As noted, the chemistry in water treatment is both simple and important.
And while we’re talking about lead pipes: Replacing them is not so easy. For example, the city of St. Paul (like many others) is in the process of replacing miles of lead water mains, which are the pipes that feed the entire system. This is great and will do much to improve the safety of our drinking water supply. However, cities are typically only responsible for maintaining the piping to a home’s service valve (often called the “curb stop” because it’s located behind the curb). The service line is the pipe between the curb stop and the meter, and many older homes (built before 1986) contain both lead service lines and plumbing, which are the homeowner’s responsibility to replace. That requires ripping out walls and replacing service pipes; both are very expensive and disruptive operations.
St. Paul is using federal funds from the Infrastructure Investment and Jobs Act to help 26,000 homeowners replace the pipe from the meter to their homes, but the internal plumbing and soldering is still lead in many houses. Other cities have similar programs, and the Legislature smartly allocated more money into the effort this year.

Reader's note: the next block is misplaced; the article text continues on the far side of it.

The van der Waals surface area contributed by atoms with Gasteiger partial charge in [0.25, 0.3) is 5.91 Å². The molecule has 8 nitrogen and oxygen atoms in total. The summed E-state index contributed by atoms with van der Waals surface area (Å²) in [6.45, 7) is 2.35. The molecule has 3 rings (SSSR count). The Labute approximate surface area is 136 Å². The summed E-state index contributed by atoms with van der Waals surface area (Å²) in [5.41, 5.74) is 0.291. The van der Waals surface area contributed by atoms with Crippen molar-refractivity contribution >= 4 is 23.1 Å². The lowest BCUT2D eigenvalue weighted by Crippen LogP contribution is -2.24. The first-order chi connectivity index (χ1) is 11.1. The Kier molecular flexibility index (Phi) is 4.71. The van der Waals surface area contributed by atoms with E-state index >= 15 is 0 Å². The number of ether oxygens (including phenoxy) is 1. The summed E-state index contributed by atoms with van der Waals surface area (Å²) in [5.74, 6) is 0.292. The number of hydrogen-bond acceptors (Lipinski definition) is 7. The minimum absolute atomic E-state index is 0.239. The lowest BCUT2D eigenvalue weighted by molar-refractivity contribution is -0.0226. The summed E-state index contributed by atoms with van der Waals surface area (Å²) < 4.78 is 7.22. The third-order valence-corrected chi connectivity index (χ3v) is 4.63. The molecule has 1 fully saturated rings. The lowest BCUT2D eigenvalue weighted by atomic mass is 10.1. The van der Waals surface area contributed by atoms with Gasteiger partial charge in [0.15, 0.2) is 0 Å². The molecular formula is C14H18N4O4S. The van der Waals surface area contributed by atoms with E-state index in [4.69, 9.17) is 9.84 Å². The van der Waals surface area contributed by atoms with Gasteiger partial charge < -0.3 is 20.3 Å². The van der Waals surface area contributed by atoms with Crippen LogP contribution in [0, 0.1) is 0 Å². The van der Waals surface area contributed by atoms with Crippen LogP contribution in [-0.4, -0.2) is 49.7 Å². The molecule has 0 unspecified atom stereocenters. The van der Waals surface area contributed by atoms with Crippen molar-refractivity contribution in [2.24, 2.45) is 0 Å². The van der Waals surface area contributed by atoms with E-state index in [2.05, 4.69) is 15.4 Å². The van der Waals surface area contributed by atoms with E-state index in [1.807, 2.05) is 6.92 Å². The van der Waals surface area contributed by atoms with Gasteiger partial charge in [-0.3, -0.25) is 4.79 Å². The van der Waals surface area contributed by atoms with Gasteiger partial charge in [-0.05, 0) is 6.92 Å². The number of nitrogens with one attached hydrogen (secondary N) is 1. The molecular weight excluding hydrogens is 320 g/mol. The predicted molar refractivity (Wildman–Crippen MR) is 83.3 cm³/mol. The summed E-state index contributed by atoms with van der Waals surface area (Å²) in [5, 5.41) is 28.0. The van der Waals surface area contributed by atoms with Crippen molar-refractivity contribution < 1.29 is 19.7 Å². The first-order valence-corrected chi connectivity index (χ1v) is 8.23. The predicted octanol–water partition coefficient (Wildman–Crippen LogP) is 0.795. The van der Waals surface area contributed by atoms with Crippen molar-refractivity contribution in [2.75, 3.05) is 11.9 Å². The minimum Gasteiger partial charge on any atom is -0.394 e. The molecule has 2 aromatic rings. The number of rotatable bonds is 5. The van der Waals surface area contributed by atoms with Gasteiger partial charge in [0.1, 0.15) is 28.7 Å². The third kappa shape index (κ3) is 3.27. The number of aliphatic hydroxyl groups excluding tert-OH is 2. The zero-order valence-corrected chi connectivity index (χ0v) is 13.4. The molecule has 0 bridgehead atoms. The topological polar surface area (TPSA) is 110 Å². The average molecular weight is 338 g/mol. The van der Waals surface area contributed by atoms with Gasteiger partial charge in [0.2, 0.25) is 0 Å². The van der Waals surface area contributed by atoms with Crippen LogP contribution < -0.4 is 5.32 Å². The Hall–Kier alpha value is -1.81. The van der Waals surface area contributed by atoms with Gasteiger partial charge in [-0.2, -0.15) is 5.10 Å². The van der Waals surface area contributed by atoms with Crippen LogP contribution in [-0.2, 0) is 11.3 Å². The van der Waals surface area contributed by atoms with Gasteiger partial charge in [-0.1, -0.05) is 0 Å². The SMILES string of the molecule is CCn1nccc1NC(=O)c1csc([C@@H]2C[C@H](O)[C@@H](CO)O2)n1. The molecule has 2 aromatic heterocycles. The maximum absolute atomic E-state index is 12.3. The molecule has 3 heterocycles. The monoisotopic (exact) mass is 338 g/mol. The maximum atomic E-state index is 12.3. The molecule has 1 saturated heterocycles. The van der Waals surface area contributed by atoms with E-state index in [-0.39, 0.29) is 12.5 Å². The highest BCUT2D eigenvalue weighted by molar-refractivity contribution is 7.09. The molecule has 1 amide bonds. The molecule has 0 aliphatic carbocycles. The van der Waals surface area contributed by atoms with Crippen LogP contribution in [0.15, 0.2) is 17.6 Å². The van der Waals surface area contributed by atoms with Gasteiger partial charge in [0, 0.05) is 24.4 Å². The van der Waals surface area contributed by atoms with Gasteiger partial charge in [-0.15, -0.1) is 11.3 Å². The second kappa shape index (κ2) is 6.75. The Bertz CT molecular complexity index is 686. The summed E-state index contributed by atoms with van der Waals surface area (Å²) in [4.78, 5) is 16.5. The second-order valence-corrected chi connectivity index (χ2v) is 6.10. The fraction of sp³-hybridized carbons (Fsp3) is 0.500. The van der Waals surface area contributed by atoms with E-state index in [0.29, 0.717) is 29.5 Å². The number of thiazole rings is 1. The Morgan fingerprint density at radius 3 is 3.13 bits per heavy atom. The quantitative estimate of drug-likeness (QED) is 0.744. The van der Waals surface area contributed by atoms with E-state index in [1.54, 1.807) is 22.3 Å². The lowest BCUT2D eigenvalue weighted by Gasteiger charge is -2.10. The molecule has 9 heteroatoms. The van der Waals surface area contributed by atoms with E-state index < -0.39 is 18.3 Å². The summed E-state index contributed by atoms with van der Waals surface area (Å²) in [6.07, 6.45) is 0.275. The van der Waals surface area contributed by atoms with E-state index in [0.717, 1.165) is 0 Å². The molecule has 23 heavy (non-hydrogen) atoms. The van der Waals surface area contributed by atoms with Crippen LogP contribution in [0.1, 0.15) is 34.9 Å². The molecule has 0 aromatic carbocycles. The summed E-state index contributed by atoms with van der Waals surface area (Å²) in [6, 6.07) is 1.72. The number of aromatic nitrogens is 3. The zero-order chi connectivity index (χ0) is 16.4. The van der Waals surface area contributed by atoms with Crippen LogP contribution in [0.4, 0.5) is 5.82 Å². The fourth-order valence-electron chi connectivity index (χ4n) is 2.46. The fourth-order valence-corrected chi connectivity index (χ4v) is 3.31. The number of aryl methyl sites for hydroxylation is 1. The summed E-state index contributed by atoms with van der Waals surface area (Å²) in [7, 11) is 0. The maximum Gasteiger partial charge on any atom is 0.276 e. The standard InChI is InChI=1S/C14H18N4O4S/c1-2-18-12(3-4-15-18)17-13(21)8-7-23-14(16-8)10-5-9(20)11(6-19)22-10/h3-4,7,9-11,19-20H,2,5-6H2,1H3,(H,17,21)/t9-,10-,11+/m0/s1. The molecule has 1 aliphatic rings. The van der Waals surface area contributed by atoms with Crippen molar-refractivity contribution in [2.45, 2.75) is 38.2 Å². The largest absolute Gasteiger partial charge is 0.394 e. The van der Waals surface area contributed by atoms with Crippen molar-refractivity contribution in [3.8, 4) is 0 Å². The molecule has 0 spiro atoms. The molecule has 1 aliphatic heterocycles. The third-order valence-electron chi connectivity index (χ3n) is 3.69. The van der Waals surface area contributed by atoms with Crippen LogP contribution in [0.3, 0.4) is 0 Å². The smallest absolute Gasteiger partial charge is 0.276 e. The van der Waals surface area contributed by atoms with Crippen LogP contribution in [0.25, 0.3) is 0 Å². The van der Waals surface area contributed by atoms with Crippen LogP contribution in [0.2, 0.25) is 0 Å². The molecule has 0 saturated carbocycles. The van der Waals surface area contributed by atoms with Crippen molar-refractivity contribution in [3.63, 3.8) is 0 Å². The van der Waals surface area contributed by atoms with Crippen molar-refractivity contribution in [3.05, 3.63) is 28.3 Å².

Bonding is the only way many small towns can fund improvements or maintenance of their drinking water systems. In Minnetonka, our water bill is about $40 per month. That’s not the case everywhere: A small town still needs a distribution system, and with the loss of population comes the loss of residents paying for that system.
For a small town —like, say, Red Lake Falls — to fund the replacement of its aging water tower, each resident would be assessed thousands of dollars. Residents in Red Lake Falls pay five times as much for their drinking water as I do (and no, that is not a typo).
Also: Small towns do not have the property tax base to finance projects on their own. Just this session, more than 60 Minnesota communities submitted funding requests to the Senate Capital Investment Committee totaling more than $500 million just for drinking water treatment projects. The list is long and represents every corner of Minnesota (but mostly rural areas).
Safe drinking water is important and should be expected in Minnesota. We must maintain our systems. One broken water main in Jackson, Mississippi, is spewing 5 million gallons each day. So, in Jackson (where residents spent months drinking bottled water due to poor water quality), water for 50,000 people every day is literally running down the drain because of a broken water main.
Even worse: The break has gone unrepaired since 2016, and until the Biden administration came to the rescue, the city had no resources to fix it.
Let’s not let that happen here.